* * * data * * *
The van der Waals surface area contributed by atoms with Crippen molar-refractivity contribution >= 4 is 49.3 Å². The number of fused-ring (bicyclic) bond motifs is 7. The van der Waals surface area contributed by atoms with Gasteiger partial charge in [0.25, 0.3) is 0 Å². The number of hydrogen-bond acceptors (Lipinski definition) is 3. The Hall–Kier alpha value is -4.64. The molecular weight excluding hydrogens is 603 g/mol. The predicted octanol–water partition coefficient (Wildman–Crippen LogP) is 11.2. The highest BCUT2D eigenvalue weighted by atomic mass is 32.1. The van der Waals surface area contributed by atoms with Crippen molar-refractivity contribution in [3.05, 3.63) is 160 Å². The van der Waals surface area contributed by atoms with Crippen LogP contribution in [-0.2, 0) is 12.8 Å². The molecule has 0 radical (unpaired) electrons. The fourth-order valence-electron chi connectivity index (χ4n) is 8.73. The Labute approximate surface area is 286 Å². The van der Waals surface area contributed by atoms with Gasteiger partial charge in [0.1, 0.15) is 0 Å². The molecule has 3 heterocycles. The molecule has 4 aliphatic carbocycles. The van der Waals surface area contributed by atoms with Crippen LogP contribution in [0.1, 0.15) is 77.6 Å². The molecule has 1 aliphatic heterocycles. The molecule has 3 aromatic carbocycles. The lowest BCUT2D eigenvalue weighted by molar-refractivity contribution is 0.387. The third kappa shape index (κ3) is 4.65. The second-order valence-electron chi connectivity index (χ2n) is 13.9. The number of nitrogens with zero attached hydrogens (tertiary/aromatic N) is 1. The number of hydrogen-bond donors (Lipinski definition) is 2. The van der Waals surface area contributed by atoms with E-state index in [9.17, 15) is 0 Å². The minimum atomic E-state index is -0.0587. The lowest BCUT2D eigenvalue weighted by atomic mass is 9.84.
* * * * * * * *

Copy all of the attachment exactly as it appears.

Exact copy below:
The van der Waals surface area contributed by atoms with Crippen molar-refractivity contribution >= 4 is 49.3 Å². The number of fused-ring (bicyclic) bond motifs is 7. The van der Waals surface area contributed by atoms with Gasteiger partial charge in [0.25, 0.3) is 0 Å². The number of hydrogen-bond acceptors (Lipinski definition) is 3. The Hall–Kier alpha value is -4.64. The molecular weight excluding hydrogens is 603 g/mol. The predicted octanol–water partition coefficient (Wildman–Crippen LogP) is 11.2. The highest BCUT2D eigenvalue weighted by atomic mass is 32.1. The van der Waals surface area contributed by atoms with Crippen molar-refractivity contribution in [3.05, 3.63) is 160 Å². The van der Waals surface area contributed by atoms with Crippen LogP contribution in [-0.2, 0) is 12.8 Å². The molecule has 0 radical (unpaired) electrons. The fourth-order valence-electron chi connectivity index (χ4n) is 8.73. The Labute approximate surface area is 286 Å². The van der Waals surface area contributed by atoms with Gasteiger partial charge in [0.1, 0.15) is 0 Å². The molecule has 3 heterocycles. The molecule has 4 aliphatic carbocycles. The van der Waals surface area contributed by atoms with Crippen LogP contribution in [0.1, 0.15) is 77.6 Å². The molecule has 1 aliphatic heterocycles. The molecule has 3 aromatic carbocycles. The lowest BCUT2D eigenvalue weighted by molar-refractivity contribution is 0.387. The third kappa shape index (κ3) is 4.65. The second-order valence-electron chi connectivity index (χ2n) is 13.9. The number of nitrogens with zero attached hydrogens (tertiary/aromatic N) is 1. The number of hydrogen-bond donors (Lipinski definition) is 2. The van der Waals surface area contributed by atoms with E-state index in [9.17, 15) is 0 Å². The minimum atomic E-state index is -0.0587. The lowest BCUT2D eigenvalue weighted by atomic mass is 9.84.